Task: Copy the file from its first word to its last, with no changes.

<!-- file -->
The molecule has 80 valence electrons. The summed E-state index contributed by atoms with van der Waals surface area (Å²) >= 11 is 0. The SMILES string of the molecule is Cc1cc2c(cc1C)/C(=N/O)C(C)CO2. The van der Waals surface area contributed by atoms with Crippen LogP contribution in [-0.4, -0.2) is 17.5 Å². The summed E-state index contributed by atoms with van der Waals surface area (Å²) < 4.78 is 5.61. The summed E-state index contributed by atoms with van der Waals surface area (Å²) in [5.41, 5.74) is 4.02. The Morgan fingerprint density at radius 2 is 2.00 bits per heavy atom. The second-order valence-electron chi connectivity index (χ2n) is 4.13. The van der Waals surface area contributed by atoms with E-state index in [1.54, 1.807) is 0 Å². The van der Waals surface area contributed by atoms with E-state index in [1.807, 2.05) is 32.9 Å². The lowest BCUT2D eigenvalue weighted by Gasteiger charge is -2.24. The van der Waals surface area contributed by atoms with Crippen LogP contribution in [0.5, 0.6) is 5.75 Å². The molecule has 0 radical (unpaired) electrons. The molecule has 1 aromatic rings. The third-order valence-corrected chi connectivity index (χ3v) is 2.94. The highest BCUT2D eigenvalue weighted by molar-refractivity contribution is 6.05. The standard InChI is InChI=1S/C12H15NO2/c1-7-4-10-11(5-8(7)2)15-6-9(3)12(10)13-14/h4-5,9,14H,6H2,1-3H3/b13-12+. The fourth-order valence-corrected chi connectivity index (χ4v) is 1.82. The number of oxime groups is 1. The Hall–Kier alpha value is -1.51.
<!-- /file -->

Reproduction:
The molecule has 80 valence electrons. The summed E-state index contributed by atoms with van der Waals surface area (Å²) >= 11 is 0. The SMILES string of the molecule is Cc1cc2c(cc1C)/C(=N/O)C(C)CO2. The van der Waals surface area contributed by atoms with Crippen LogP contribution in [-0.4, -0.2) is 17.5 Å². The summed E-state index contributed by atoms with van der Waals surface area (Å²) < 4.78 is 5.61. The summed E-state index contributed by atoms with van der Waals surface area (Å²) in [5.41, 5.74) is 4.02. The Morgan fingerprint density at radius 2 is 2.00 bits per heavy atom. The second-order valence-electron chi connectivity index (χ2n) is 4.13. The van der Waals surface area contributed by atoms with E-state index in [1.54, 1.807) is 0 Å². The van der Waals surface area contributed by atoms with E-state index in [1.807, 2.05) is 32.9 Å². The lowest BCUT2D eigenvalue weighted by Gasteiger charge is -2.24. The van der Waals surface area contributed by atoms with Crippen LogP contribution in [0.5, 0.6) is 5.75 Å². The molecule has 0 radical (unpaired) electrons. The molecule has 1 aromatic rings. The third-order valence-corrected chi connectivity index (χ3v) is 2.94. The highest BCUT2D eigenvalue weighted by molar-refractivity contribution is 6.05. The standard InChI is InChI=1S/C12H15NO2/c1-7-4-10-11(5-8(7)2)15-6-9(3)12(10)13-14/h4-5,9,14H,6H2,1-3H3/b13-12+. The fourth-order valence-corrected chi connectivity index (χ4v) is 1.82. The number of oxime groups is 1. The Hall–Kier alpha value is -1.51.